300 Year High Level Nuclear Waste

Tuesday, October 18, 2011: 8:30 AM
206 A/B (Minneapolis Convention Center)
John L. Lyons1, Edward J. Lahoda2, Yasir Arafat1 and Fausto Franceschini2, (1)Research and Technology Unit, Westinghouse Electric Company, Pittsburgh, PA, (2)Research and Technology Unit, Westinghouse Electric Company, Cranberry Township, PA

The nuclear industry is studying different options to improve the current nuclear fuel cycle.  Most of these studies focus on either getting the most energy out of the system or optimizing the system economics.  However, the waste that is produced by the current, and many of the revised, fuel cycles is not acceptable to the general public for a variety of reasons.  This paper addresses what could be the major issue the public has, the >10,000 year lifetime of the toxicity of the radioactive waste.  This paper focuses on the one approach to reducing and quantifying the radiohazard of the used nuclear fuel and explores the various quantifying options and justifies the best metric to determine the hazard involved with radioisotopes. The conclusion suggests a plausible regulation that would minimize the long-term hazard of used nuclear fuel and create a more benign waste.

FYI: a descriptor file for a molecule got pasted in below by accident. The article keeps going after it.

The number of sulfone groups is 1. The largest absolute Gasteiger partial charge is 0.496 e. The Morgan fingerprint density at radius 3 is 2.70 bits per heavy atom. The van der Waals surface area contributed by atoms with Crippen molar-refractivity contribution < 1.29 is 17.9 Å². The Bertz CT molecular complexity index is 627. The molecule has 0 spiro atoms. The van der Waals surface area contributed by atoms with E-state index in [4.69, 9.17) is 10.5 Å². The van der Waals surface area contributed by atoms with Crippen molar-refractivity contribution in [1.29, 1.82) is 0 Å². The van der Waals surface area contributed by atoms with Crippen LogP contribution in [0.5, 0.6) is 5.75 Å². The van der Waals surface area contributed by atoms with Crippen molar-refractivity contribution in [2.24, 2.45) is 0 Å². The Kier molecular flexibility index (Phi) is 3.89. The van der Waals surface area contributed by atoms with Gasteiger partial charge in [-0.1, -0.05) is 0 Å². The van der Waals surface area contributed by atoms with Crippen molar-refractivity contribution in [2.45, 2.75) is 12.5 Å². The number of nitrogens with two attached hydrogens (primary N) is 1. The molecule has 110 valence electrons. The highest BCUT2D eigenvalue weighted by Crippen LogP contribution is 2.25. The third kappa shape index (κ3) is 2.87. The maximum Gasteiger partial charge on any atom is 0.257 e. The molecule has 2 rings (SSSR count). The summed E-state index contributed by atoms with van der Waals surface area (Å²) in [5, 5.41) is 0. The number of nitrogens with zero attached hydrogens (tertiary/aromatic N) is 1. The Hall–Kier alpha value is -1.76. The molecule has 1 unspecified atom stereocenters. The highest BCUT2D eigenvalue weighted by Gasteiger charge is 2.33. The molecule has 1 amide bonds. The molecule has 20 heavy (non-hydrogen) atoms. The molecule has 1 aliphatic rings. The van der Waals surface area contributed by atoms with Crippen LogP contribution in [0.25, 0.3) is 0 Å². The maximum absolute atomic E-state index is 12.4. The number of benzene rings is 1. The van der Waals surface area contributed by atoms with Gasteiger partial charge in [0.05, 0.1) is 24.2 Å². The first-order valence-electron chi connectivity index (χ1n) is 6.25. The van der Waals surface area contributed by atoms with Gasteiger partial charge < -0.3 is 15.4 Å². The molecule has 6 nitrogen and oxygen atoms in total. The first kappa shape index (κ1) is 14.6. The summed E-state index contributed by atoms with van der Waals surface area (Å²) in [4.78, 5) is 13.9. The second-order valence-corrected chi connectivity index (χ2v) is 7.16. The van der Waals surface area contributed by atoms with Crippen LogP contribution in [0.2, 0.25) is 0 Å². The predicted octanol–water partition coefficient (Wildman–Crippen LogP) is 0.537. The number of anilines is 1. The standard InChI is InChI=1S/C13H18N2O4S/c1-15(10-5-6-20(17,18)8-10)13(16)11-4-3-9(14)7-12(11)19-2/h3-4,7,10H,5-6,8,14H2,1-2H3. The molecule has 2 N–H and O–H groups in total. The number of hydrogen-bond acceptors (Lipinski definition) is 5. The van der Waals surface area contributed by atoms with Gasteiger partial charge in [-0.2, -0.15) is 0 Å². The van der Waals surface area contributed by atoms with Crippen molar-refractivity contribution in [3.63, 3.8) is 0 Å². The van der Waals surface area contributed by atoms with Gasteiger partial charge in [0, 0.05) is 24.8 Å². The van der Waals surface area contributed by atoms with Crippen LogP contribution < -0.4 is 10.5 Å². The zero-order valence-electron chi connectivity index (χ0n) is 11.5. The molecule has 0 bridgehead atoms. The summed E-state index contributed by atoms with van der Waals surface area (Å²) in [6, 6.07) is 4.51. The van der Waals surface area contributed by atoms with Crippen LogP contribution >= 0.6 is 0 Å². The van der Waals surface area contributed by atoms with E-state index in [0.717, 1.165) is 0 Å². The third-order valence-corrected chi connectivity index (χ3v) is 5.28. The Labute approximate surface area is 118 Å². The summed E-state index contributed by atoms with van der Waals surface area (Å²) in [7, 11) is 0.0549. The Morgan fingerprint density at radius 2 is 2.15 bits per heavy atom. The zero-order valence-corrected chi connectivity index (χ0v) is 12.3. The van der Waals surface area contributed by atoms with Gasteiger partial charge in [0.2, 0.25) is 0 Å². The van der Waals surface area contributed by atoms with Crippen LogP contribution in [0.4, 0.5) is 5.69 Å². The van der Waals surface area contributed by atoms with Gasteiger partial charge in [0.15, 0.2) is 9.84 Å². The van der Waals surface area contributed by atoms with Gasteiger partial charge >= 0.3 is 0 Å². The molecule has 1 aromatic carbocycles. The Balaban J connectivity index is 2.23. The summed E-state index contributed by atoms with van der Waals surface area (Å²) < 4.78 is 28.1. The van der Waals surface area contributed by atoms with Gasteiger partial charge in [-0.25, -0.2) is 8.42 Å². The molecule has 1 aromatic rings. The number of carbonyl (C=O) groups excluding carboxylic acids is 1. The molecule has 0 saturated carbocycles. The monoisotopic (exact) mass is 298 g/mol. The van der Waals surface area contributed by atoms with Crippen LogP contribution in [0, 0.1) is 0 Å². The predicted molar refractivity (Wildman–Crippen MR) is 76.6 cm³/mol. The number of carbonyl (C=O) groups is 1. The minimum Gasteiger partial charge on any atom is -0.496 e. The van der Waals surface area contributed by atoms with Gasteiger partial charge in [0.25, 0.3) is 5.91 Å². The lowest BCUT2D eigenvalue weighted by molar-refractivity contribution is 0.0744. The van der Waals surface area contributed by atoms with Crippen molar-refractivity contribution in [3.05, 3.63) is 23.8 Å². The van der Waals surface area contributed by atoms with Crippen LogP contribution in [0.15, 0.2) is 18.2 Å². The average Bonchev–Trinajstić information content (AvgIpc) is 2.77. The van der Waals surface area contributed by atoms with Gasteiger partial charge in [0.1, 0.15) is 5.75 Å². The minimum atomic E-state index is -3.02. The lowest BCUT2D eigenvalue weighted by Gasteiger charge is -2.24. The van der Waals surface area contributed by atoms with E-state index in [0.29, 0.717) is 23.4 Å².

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See more of this Session: Nuclear Engineering Division Student Paper Award Competition
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